ACPS Superintendent Gregory Hutchings, Jr., said construction is on schedule to reopen the school in Jan. 2023. In the meantime, MacArthur students are using the old Patrick Henry Elementary School as swing space.
“I’m sorry that our students and our families were not able to be here because of the COVID restrictions,” Hutchings said. “But this was a wonderful occasion. It was a long time coming and we’re so excited for the next chapter of Douglas MacArthur.”
Design-wise, MacArthur’s three-level “Forest” plan was chosen last year. It is currently set back from Janneys Lane, putting classrooms at the rear of the building and providing a view of nearby Forest Park.
City Councilwoman Amy Jackson was also there. Last month, Jackson made an impassioned plea for movement on construction.
“I’m very excited,” she said. “The community engagement has been amazing. It’s going to be an exciting time for an exciting school.”
MacArthur Principal Penny Hairston said that the demolition was a long time coming.
“There is a rich legacy here, and this is very exciting,” Hairston said. “It’s a very emotional thing to see this happen.”
Alexandria City Councilwoman Amy Jackson argued with members of the School Board and Alexandria City Public Schools staff at a budget meeting last night (Wednesday) over construction of the new Douglas MacArthur Elementary School.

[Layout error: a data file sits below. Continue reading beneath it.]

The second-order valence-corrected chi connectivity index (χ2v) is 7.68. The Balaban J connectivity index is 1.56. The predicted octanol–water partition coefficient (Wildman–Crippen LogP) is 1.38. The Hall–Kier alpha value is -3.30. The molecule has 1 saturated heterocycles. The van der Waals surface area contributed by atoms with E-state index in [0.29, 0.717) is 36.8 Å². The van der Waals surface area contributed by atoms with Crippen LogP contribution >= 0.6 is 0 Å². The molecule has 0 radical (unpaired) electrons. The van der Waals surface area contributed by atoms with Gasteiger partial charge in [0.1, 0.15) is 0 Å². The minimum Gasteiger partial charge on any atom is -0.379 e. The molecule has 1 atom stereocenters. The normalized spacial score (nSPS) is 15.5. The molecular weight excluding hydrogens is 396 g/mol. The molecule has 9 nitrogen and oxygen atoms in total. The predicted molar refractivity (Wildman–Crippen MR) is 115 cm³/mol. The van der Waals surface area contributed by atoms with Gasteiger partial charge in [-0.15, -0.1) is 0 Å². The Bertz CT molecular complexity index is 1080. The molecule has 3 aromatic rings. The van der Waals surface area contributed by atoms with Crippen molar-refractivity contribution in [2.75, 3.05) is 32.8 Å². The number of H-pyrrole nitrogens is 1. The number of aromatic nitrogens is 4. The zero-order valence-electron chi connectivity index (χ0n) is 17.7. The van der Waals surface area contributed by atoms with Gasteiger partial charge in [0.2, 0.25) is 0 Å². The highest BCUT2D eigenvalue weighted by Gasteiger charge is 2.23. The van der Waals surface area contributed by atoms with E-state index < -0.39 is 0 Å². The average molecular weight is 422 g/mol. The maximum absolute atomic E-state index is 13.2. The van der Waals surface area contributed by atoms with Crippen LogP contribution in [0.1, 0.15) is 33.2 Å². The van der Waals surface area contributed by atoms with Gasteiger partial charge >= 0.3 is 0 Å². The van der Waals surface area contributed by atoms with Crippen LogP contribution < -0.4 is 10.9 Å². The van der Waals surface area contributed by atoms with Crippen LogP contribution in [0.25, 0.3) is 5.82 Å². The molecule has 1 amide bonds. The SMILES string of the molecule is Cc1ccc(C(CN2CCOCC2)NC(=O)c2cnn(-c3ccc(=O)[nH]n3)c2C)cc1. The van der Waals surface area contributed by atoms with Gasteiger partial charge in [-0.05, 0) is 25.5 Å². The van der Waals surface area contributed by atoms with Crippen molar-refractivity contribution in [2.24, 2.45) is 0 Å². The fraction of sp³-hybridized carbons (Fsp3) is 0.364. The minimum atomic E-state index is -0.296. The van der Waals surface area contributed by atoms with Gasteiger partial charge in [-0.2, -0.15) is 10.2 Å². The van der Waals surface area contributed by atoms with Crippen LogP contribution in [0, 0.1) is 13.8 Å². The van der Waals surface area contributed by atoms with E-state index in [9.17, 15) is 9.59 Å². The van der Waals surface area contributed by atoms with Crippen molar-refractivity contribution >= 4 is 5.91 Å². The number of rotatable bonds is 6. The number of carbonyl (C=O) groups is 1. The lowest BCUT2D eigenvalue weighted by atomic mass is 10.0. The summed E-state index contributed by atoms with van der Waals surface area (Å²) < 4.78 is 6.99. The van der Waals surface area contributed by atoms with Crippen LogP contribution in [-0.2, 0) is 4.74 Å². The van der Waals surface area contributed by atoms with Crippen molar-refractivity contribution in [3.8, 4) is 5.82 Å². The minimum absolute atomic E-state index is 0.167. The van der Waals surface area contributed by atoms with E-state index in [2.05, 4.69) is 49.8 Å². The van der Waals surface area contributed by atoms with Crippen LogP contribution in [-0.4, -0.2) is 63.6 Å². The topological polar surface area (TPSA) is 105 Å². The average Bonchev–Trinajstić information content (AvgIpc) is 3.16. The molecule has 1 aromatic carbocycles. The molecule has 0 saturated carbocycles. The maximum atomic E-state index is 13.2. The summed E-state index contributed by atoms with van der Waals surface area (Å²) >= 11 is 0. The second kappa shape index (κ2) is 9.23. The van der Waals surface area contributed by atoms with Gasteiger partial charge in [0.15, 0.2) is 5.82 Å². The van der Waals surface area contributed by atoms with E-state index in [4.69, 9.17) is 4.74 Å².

Jackson, who is running for reelection, lambasted the school system earlier this week on Facebook with a one minute video. In the video, Jackson stands outside MacArthur wearing a face mask with the words “Your Vote Matters” printed on it, raises her left hand questioningly and then says: “March 1, 2021. Almost a year and no construction has started at MacArthur. When is it going to happen?”
Jackson wrote that the project is a ticking clock for the community, that Council was told demolition would start last month, and then made impassioned comments at Wednesday night’s joint City Council/School Board meeting on the budget. She said it’s up to the school board and ACPS to field concerns from the community on social media, and that she’s tired of answering their questions on the issue.
“My issue is the communication,” Jackson said. “That’s it. That’s my issue, the communication because whatever your answer is, it cannot be any worse than not hearing anything at all.”
While the project is in development, MacArthur students are using the old Patrick Henry Elementary School as swing space.
School Board Chair Meagan Alderton said she did not appreciate Jackson’s comments, and said that she does not engage on social media because it is not the “real world”.